How desktop-as-a-service models enable the mobile enterprise

By Karin Kelley

With more and more people working on the go (particularly the incoming millennial workforce), companies are increasingly turning to the desktop-as-a-service (DaaS) model to enable such mobility. Also known as workspace-as-a-service, the once-fledgling market is booming, with Markets and Markets predicting it will reach $9.41 billion by 2019, up from $4.76 billion in 2014. The bring-your-own-device (BYOD) model is a primary driver of this rapid growth.

What is DaaS, anyway?

At a very basic level, DaaS can be defined as any combination of the following:

  • Session-based computing
  • Virtual desktop infrastructure (VDI)
  • A desktop connection broker
  • A protocol or client hypervisor
  • User and application virtualization
  • Network, security and storage optimization
  • A hosting partner

The end goal is to deliver virtualized workspaces and applications to any device, regardless of OS, anywhere on the network.

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Challenges of the desktop-as-a-service model

The DaaS market started to emerge 10 years ago, but the technology required to manage all of its moving parts — and actually make it worth the investment — took years to mature. Putting it another way, though centralizing the components of a workspace on a server to reduce management of the devices and users themselves is a pretty straightforward concept, there’s a lot that needs to be running underneath the hood to orchestrate and automate the actual delivery of complex workspaces. Many companies don’t have the expertise or budget to do this in-house.

For one, virtualized environments, which DaaS runs on, require massive amounts of expensive storage, which can negate the ROI DaaS was intended to create. Further, securing sensitive corporate data on unmanaged personal devices and managing user permission to that data is difficult, but absolutely necessary. Last, service reliability is a major issue, and companies looking to deploy DaaS must have network optimization, assessment and monitoring tools in place to guarantee employees and customers actually have access to critical business data, applications and workspaces to ensure business continuity.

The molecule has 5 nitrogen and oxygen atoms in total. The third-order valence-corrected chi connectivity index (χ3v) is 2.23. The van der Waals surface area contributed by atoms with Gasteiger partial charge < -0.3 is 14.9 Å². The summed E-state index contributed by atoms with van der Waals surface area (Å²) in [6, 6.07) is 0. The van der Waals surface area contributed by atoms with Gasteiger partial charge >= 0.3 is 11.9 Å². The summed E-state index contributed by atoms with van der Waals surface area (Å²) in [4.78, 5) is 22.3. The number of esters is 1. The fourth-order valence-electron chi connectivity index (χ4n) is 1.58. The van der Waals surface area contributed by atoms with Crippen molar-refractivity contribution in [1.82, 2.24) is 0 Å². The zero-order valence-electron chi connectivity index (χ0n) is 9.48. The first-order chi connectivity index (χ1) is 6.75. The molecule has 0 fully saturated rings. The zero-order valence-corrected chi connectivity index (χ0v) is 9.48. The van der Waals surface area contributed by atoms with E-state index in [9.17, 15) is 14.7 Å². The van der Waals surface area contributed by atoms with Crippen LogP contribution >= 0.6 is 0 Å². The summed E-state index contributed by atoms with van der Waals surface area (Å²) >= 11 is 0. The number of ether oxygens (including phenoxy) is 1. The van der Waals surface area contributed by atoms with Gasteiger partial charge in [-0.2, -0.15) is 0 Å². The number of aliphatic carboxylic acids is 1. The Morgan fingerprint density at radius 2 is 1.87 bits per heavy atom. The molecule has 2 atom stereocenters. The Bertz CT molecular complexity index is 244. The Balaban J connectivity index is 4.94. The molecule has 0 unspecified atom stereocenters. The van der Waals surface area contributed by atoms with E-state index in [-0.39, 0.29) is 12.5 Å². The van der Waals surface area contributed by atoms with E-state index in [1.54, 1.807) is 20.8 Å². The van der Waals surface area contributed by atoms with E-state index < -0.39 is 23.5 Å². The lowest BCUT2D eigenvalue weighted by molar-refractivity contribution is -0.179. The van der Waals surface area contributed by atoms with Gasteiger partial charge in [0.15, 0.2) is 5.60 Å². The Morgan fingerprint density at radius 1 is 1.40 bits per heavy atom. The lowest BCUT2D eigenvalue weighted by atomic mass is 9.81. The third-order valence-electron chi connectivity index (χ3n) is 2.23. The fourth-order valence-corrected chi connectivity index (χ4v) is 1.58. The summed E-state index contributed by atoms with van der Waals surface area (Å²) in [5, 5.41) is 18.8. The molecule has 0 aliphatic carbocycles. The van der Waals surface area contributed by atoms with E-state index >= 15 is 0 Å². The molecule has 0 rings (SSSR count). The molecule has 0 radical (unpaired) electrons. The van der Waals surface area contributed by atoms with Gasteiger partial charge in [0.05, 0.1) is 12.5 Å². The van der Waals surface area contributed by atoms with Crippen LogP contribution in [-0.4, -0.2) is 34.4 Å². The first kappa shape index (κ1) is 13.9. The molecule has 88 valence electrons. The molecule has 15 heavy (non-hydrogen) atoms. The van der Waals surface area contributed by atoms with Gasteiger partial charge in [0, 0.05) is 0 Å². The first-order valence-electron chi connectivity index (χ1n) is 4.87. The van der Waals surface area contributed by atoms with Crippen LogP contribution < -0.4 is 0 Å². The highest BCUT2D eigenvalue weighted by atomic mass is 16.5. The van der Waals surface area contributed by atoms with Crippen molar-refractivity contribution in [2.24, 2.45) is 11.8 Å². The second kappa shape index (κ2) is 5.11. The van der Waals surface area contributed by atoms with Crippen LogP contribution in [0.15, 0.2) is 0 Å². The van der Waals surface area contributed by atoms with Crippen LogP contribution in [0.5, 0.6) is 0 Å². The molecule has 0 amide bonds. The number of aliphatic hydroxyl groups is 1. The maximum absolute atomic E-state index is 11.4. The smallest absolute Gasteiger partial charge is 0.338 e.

Making DaaS work

DaaS orchestration and automation tools have been on the market for a while now, but there have been an increasing number of service providers developing proprietary tools, as well as software vendors that have developed platforms to make that promise of DaaS a reality. To date, SMBs have been the largest adopters of DaaS through managed and cloud service providers that either build their own orchestration and management technologies, but there has also been a rise of independent software vendors to enable them to add DaaS to their existing portfolios through comprehensive platforms. Larger enterprises, on the other hand, typically have the technical and financial resources to deploy DaaS on-premises and are using more expensive — and arguably more complex — platforms from incumbents.

In today’s cloudy, “everything-as-a-service” world, the desktop-as-a-service market has emerged as a major force. BYOD is one of the biggest drivers, and by enabling a mobile workforce, businesses can realize many benefits, including increased productivity, improved employee satisfaction and cost savings, but mostly, more centralized control over the bottom line as hypercompetitiveness and connectivity rise.

Written By

Karin Kelley

Independent Analyst & Writer

Karin is an independent industry analyst and writer, with over 10 years experience in information technology. She focuses on cloud infrastructure, hosted applications and services, end user computing and related systems management software and services. She spent nearly eight years…

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